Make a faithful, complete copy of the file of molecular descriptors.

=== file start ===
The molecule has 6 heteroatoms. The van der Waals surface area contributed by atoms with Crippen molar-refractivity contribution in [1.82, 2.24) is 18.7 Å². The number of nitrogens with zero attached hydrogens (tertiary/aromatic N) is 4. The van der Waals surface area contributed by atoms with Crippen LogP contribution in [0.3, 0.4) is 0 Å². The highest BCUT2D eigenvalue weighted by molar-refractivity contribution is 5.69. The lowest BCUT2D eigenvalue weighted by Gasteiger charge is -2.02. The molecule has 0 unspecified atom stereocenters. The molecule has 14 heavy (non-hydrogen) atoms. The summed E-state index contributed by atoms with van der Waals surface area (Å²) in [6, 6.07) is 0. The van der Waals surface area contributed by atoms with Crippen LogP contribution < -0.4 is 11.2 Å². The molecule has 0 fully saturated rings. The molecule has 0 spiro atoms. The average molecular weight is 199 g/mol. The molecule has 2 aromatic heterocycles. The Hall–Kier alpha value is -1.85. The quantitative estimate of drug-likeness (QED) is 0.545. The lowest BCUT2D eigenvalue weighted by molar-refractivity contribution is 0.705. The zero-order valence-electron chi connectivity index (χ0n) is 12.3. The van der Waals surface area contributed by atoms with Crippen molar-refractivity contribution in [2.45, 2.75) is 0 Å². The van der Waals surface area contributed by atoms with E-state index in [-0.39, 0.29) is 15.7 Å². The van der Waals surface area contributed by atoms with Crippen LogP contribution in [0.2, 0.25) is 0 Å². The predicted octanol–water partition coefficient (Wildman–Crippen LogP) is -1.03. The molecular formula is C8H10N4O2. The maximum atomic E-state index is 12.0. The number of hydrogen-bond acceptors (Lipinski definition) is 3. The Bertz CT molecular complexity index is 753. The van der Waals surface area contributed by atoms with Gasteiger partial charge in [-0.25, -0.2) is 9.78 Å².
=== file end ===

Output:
The molecule has 6 heteroatoms. The van der Waals surface area contributed by atoms with Crippen molar-refractivity contribution in [1.82, 2.24) is 18.7 Å². The number of nitrogens with zero attached hydrogens (tertiary/aromatic N) is 4. The van der Waals surface area contributed by atoms with Crippen LogP contribution in [0.3, 0.4) is 0 Å². The highest BCUT2D eigenvalue weighted by molar-refractivity contribution is 5.69. The lowest BCUT2D eigenvalue weighted by Gasteiger charge is -2.02. The molecule has 0 unspecified atom stereocenters. The molecule has 14 heavy (non-hydrogen) atoms. The summed E-state index contributed by atoms with van der Waals surface area (Å²) in [6, 6.07) is 0. The van der Waals surface area contributed by atoms with Crippen LogP contribution < -0.4 is 11.2 Å². The molecule has 0 fully saturated rings. The molecule has 0 spiro atoms. The average molecular weight is 199 g/mol. The molecule has 2 aromatic heterocycles. The Hall–Kier alpha value is -1.85. The quantitative estimate of drug-likeness (QED) is 0.545. The lowest BCUT2D eigenvalue weighted by molar-refractivity contribution is 0.705. The zero-order valence-electron chi connectivity index (χ0n) is 12.3. The van der Waals surface area contributed by atoms with Crippen molar-refractivity contribution in [2.45, 2.75) is 0 Å². The van der Waals surface area contributed by atoms with E-state index in [-0.39, 0.29) is 15.7 Å². The van der Waals surface area contributed by atoms with Crippen LogP contribution in [0.2, 0.25) is 0 Å². The predicted octanol–water partition coefficient (Wildman–Crippen LogP) is -1.03. The molecular formula is C8H10N4O2. The maximum atomic E-state index is 12.0. The number of hydrogen-bond acceptors (Lipinski definition) is 3. The Bertz CT molecular complexity index is 753. The van der Waals surface area contributed by atoms with Gasteiger partial charge in [-0.25, -0.2) is 9.78 Å².